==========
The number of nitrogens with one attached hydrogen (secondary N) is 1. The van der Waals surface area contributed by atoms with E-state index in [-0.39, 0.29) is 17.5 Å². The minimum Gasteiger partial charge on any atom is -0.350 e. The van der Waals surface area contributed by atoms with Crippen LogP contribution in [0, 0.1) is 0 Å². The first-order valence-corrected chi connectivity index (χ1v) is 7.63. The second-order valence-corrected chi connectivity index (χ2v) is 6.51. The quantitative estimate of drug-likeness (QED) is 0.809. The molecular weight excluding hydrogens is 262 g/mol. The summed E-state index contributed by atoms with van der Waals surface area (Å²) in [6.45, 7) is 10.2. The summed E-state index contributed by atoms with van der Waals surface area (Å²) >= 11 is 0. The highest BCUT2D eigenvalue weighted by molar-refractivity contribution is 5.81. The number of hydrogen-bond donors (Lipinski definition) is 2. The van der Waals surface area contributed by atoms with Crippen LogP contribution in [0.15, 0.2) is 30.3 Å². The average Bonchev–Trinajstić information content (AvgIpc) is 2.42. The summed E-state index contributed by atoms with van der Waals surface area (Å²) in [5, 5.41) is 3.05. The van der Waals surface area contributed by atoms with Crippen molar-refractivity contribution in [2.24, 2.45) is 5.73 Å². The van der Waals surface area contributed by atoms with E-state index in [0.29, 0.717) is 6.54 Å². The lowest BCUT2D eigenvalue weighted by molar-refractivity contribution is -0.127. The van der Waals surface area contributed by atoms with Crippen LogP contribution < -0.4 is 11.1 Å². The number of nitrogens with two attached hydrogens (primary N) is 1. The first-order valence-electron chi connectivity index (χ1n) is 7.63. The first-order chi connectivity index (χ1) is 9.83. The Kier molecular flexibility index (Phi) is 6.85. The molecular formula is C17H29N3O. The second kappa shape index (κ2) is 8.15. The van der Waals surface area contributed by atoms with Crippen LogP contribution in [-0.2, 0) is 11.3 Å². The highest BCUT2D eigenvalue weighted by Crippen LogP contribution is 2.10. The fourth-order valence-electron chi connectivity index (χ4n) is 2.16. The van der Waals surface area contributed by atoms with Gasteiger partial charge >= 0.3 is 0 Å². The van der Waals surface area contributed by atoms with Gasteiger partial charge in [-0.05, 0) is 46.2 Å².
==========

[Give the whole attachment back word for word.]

The number of nitrogens with one attached hydrogen (secondary N) is 1. The van der Waals surface area contributed by atoms with E-state index in [-0.39, 0.29) is 17.5 Å². The minimum Gasteiger partial charge on any atom is -0.350 e. The van der Waals surface area contributed by atoms with Crippen LogP contribution in [0, 0.1) is 0 Å². The first-order valence-corrected chi connectivity index (χ1v) is 7.63. The second-order valence-corrected chi connectivity index (χ2v) is 6.51. The quantitative estimate of drug-likeness (QED) is 0.809. The molecular weight excluding hydrogens is 262 g/mol. The summed E-state index contributed by atoms with van der Waals surface area (Å²) in [6.45, 7) is 10.2. The summed E-state index contributed by atoms with van der Waals surface area (Å²) >= 11 is 0. The highest BCUT2D eigenvalue weighted by molar-refractivity contribution is 5.81. The number of hydrogen-bond donors (Lipinski definition) is 2. The van der Waals surface area contributed by atoms with Crippen LogP contribution in [0.15, 0.2) is 30.3 Å². The average Bonchev–Trinajstić information content (AvgIpc) is 2.42. The summed E-state index contributed by atoms with van der Waals surface area (Å²) in [5, 5.41) is 3.05. The van der Waals surface area contributed by atoms with Crippen molar-refractivity contribution in [2.24, 2.45) is 5.73 Å². The van der Waals surface area contributed by atoms with E-state index in [0.29, 0.717) is 6.54 Å². The lowest BCUT2D eigenvalue weighted by molar-refractivity contribution is -0.127. The van der Waals surface area contributed by atoms with Crippen LogP contribution < -0.4 is 11.1 Å². The number of nitrogens with two attached hydrogens (primary N) is 1. The first-order valence-electron chi connectivity index (χ1n) is 7.63. The first-order chi connectivity index (χ1) is 9.83. The Kier molecular flexibility index (Phi) is 6.85. The molecular formula is C17H29N3O. The second kappa shape index (κ2) is 8.15. The van der Waals surface area contributed by atoms with Crippen LogP contribution in [-0.2, 0) is 11.3 Å². The highest BCUT2D eigenvalue weighted by Crippen LogP contribution is 2.10. The fourth-order valence-electron chi connectivity index (χ4n) is 2.16. The van der Waals surface area contributed by atoms with Gasteiger partial charge >= 0.3 is 0 Å². The van der Waals surface area contributed by atoms with Gasteiger partial charge in [-0.05, 0) is 46.2 Å².